Listen to the Child
What might we hear from our young voices if we listen theologically to what they are saying? I invite us to consider seriously our Baptist principle of a priesthood of all believers and listen to those often thought to not have a theological voice of their own, writes Sian Hancock
‘Same storm, different boat’1 has become a mantra during this pandemic in my trauma-informed work. There has been no escaping the national lockdown, the risk of Covid-19 and the subsequent stress of all that we’ve known - the rhythms of life that upheld society - being turned upside down. The extent of impact this Covid storm has had upon us individually and communally as households, churches and neighbourhoods will depend upon:
the ‘boat’ we’re in - is yours an ocean liner, a houseboat, a sailing boat or maybe a kayak?
The size of the waves experienced - were you furloughed or did you have to continue working? Have you had to homeschool children? Perhaps you had symptoms or needed to shield. How aware were you of your own emotional reaction and that of those you love and care for?
Accessibility to the lifeboats/lighthouse or an ability to swim - what has kept you afloat?
The anchor that grounds us - what has been important to you throughout this turbulence and how has it sustained you?
The storm continues to blow and it may be that our boat has changed for better or worse but we’re all having to dig deep within ourselves to be resilient in the face of such challenge and change. And this is true across the generations from the youngest to the eldest. During times of adversity we learn a lot about ourselves and the most fundamental question is that of our identity - who am I and what does it mean to be me?
I recall the story of the disciples caught in a storm on Lake Galilee and in their fear waking Jesus who, having rebuked the storm and restored calm, caused them to ask, ‘who then is this...?’ (Luke 8:23-25)2. The paradox that God is everywhere, but God is also hidden and absent, is also true of children.3 They are on the streets, in the schools, at the parks and sometimes among the gathered Church. Yet at times, they are hidden in the shadows and the wastelands of a neighbourhood; some are closeted away from a perceived dangerous and hostile world. They find alternatives to education and traditional groupings, expressing themselves in more creative, and sometimes unorthodox ways; others have no choice but to go where they are sent or segregated by well-meaning parents.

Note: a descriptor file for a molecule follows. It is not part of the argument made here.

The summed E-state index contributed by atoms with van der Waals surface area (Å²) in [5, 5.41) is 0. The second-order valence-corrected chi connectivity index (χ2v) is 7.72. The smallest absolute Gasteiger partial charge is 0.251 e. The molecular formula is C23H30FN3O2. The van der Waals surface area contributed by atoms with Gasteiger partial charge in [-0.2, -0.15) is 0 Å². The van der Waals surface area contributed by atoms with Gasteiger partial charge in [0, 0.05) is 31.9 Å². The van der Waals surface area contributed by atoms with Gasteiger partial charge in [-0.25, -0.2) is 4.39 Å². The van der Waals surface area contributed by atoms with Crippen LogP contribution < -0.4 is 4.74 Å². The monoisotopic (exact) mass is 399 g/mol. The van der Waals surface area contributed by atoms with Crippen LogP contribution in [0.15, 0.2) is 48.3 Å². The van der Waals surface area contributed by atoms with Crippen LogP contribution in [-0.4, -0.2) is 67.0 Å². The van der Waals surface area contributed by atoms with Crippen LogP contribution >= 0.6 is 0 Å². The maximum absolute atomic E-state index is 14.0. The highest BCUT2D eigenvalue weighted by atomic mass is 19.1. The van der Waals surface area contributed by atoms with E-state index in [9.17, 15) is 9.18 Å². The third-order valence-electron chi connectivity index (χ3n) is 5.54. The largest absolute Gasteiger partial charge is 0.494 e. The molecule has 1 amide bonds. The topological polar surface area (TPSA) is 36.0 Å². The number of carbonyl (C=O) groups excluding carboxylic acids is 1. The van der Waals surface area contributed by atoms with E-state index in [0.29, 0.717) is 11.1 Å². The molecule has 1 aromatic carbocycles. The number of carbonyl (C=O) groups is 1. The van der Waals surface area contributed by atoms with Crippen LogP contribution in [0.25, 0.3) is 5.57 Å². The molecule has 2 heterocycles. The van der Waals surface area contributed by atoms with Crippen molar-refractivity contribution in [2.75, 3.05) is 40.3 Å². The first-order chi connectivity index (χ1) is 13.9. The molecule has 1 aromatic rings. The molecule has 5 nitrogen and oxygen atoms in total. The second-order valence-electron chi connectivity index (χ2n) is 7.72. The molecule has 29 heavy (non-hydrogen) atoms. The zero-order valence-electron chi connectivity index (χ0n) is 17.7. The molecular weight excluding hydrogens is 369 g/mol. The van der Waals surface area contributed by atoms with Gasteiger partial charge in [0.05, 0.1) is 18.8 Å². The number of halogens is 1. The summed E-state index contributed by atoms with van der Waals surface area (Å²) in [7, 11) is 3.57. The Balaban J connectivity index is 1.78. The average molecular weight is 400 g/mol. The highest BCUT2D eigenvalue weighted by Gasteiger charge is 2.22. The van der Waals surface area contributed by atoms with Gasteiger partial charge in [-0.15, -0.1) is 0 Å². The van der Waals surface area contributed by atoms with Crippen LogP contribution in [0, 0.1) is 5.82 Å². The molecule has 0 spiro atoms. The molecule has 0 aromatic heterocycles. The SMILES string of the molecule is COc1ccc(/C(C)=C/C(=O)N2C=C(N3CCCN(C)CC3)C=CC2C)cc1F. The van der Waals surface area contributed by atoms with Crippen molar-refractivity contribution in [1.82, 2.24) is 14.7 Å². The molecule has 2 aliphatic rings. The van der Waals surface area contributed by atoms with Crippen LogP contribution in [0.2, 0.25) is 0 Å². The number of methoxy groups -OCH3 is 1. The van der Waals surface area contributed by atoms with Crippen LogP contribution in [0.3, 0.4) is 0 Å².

Children choose their playgrounds, hideouts and leisure activities. In Victorian times we are told that children ‘should be seen and not heard’, present yet silenced as if they have nothing of substance or value worth listening to. This probably contributed to the popular idiom that a child ‘needs a good talking to’ but I want to subvert that and suggest that our children - in our homes, schools, neighbourhoods and churches - need a good listening to. I invite us to consider seriously our Baptist principle of a priesthood of all believers and to listen to the voice of children present yet still often thought to not have a theological voice of their own. What might we hear from these young voices if we listen theologically to what they are saying?
Listening is a spiritual discipline that involves patience. A setting aside of self to be present to the other. It requires observing the non-verbal/unspoken as well as the spoken word. The listening may reflect back what has been heard for clarification and confirmation. Listening is an intentional act and a gift that shows respect for the individual. Listening to a group within the Christian church that has rarely had the expectation of a theological voice is in itself a theological endeavour.